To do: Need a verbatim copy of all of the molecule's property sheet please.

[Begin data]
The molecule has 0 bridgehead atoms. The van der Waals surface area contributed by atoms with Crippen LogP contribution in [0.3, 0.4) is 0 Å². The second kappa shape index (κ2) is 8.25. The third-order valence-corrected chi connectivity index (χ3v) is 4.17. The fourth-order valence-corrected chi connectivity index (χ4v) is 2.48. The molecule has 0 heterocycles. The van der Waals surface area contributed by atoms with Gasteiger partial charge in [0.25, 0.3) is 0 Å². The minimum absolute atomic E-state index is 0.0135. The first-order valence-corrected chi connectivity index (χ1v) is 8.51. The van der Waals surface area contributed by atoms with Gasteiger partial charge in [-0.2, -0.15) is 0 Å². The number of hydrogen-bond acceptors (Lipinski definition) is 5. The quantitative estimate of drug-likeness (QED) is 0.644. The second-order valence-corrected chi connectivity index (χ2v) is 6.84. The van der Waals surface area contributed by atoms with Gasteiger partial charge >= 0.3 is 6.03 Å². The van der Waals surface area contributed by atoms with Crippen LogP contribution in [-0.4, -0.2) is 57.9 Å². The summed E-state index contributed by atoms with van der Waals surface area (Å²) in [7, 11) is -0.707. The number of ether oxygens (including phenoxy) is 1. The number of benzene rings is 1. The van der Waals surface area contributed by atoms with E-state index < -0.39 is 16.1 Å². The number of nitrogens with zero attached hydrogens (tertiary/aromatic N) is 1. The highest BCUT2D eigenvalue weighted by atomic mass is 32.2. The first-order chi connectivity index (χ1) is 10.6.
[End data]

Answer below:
The molecule has 0 bridgehead atoms. The van der Waals surface area contributed by atoms with Crippen LogP contribution in [0.3, 0.4) is 0 Å². The second kappa shape index (κ2) is 8.25. The third-order valence-corrected chi connectivity index (χ3v) is 4.17. The fourth-order valence-corrected chi connectivity index (χ4v) is 2.48. The molecule has 0 heterocycles. The van der Waals surface area contributed by atoms with Gasteiger partial charge in [0.25, 0.3) is 0 Å². The minimum absolute atomic E-state index is 0.0135. The first-order valence-corrected chi connectivity index (χ1v) is 8.51. The van der Waals surface area contributed by atoms with Gasteiger partial charge in [-0.2, -0.15) is 0 Å². The number of hydrogen-bond acceptors (Lipinski definition) is 5. The quantitative estimate of drug-likeness (QED) is 0.644. The second-order valence-corrected chi connectivity index (χ2v) is 6.84. The van der Waals surface area contributed by atoms with Gasteiger partial charge >= 0.3 is 6.03 Å². The van der Waals surface area contributed by atoms with Crippen LogP contribution in [-0.4, -0.2) is 57.9 Å². The summed E-state index contributed by atoms with van der Waals surface area (Å²) in [7, 11) is -0.707. The number of ether oxygens (including phenoxy) is 1. The number of benzene rings is 1. The van der Waals surface area contributed by atoms with E-state index < -0.39 is 16.1 Å². The number of nitrogens with zero attached hydrogens (tertiary/aromatic N) is 1. The highest BCUT2D eigenvalue weighted by atomic mass is 32.2. The first-order chi connectivity index (χ1) is 10.6.